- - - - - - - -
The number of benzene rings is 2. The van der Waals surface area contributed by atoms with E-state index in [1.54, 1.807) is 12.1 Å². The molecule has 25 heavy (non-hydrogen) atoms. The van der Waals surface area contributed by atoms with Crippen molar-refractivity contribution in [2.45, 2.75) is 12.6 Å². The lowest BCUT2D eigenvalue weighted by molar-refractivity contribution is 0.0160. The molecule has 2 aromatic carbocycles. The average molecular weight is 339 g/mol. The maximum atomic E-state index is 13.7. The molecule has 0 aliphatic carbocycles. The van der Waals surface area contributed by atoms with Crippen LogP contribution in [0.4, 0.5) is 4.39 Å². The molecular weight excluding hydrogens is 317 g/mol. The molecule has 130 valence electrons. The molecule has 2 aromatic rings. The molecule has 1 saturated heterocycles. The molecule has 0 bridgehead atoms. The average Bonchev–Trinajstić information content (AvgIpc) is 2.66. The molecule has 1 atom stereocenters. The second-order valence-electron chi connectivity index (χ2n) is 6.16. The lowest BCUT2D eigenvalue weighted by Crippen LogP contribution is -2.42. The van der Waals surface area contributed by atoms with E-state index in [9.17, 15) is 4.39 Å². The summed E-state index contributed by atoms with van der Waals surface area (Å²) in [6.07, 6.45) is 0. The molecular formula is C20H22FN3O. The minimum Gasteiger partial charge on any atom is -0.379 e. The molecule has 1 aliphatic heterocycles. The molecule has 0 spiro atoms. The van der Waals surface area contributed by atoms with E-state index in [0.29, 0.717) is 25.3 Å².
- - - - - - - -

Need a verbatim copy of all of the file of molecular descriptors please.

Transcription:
The number of benzene rings is 2. The van der Waals surface area contributed by atoms with E-state index in [1.54, 1.807) is 12.1 Å². The molecule has 25 heavy (non-hydrogen) atoms. The van der Waals surface area contributed by atoms with Crippen molar-refractivity contribution in [2.45, 2.75) is 12.6 Å². The lowest BCUT2D eigenvalue weighted by molar-refractivity contribution is 0.0160. The molecule has 2 aromatic carbocycles. The average molecular weight is 339 g/mol. The maximum atomic E-state index is 13.7. The molecule has 0 aliphatic carbocycles. The van der Waals surface area contributed by atoms with Crippen LogP contribution in [0.4, 0.5) is 4.39 Å². The molecular weight excluding hydrogens is 317 g/mol. The molecule has 130 valence electrons. The molecule has 2 aromatic rings. The molecule has 1 saturated heterocycles. The molecule has 0 bridgehead atoms. The average Bonchev–Trinajstić information content (AvgIpc) is 2.66. The molecule has 1 atom stereocenters. The second-order valence-electron chi connectivity index (χ2n) is 6.16. The lowest BCUT2D eigenvalue weighted by Crippen LogP contribution is -2.42. The van der Waals surface area contributed by atoms with E-state index in [9.17, 15) is 4.39 Å². The summed E-state index contributed by atoms with van der Waals surface area (Å²) in [6.07, 6.45) is 0. The molecular formula is C20H22FN3O. The minimum Gasteiger partial charge on any atom is -0.379 e. The molecule has 1 aliphatic heterocycles. The molecule has 0 spiro atoms. The van der Waals surface area contributed by atoms with E-state index in [0.29, 0.717) is 25.3 Å².